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Misguided professionalism

Most of us hold professionalism in high esteem. We consider ourselves professionals of one sort or another. We try to “act professional.” But more and more, I am running into professionalism run amok. When professionalism starts to mean that you are the expert and you don’t make any mistakes, I think it’s misguided.

If it’s considered unprofessional to admit mistakes, then you’re endangering your relationships on the cross of professionalism. Instead, your relationship with your customers are enhanced by admitting your mistakes, apologizing for them, and understanding how to do better in the future.
Unfortunately, I often see professionalism distorted to mean that “we don’t admit mistakes.”
When a customer calls to complain about mistreatment and the customer service person explains their policy, without trying to heal the wound, that may be professional but it’s not relational. It’s not real.
When a teacher or a doctor makes a mistake, if they equate professionalism with defensiveness, they are showing more concern about being sued than being human. My opinion is that people are more likely to sue those they are angry with and have no relationship with. Granted, your child’s education or health is an emotional issue and none of us wants any mistakes made. But when they inevitably are made, what is the appropriate response? If it were your child, what would you want to hear?
Marketing is not as serious, so it should be even easier for marketers to admit mistakes. But do we?
Today, in your job, try to develop a thicker skin. Try to listen—really listen—it’s the only way to improve. The old ways were to make decisions and try to convince everyone that they were right. The new way is to listen and adapt based on what your customers think. That’s what “do it wrong quickly” is all about—you need to listen to know how wrong you are. And your professionalism should give you the self-confidence to experiment rather than the self-righteousness of defensiveness.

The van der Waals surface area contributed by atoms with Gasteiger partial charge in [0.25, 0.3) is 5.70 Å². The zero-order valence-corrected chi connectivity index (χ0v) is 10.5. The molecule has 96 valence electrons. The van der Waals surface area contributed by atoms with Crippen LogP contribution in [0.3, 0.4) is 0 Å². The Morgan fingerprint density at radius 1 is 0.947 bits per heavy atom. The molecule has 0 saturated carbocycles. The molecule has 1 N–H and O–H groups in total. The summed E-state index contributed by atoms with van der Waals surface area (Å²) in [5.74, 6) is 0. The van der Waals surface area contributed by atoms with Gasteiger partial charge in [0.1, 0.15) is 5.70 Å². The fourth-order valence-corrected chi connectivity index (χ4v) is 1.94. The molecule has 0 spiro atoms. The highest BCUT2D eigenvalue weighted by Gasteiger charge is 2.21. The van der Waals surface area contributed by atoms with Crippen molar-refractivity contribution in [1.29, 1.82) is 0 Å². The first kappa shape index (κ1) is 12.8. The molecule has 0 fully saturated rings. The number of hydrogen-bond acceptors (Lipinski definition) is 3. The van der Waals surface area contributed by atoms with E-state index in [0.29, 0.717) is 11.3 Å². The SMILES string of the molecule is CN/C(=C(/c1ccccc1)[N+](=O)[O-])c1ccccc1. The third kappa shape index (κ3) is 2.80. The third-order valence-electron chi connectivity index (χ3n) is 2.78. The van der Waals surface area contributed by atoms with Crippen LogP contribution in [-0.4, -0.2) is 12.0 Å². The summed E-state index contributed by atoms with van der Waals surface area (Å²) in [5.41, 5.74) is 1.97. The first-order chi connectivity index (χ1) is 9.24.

Mike Moran

Mike Moran is a Converseon, an AI powered consumer intelligence technology and consulting firm. He is also a senior strategist for SoloSegment, a marketing automation software solutions and services firm. Mike also served as a member of the Board of Directors of SEMPO. Mike spent 30 years at IBM, rising to Distinguished Engineer, an executive-level technical position. Mike held various roles in his IBM career, including eight years at IBM’s customer-facing website,, most recently as the Manager of Web Experience, where he led 65 information architects, web designers, webmasters, programmers, and technical architects around the world. Mike's newest book is Outside-In Marketing with world-renowned author James Mathewson. He is co-author of the best-selling Search Engine Marketing, Inc. (with fellow search marketing expert Bill Hunt), now in its Third Edition. Mike is also the author of the acclaimed internet marketing book, Do It Wrong Quickly: How the Web Changes the Old Marketing Rules, named one of best business books of 2007 by the Miami Herald. Mike founded and writes for Biznology® and writes regularly for other blogs. In addition to Mike’s broad technical background, he holds an Advanced Certificate in Market Management Practice from the Royal UK Charter Institute of Marketing and is a Visiting Lecturer at the University of Virginia’s Darden School of Business. He also teaches at Rutgers Business School. He was a Senior Fellow at the Society for New Communications Research and is now a Senior Fellow of The Conference Board. A Certified Speaking Professional, Mike regularly makes speaking appearances. Mike’s previous appearances include keynote speaking appearances worldwide

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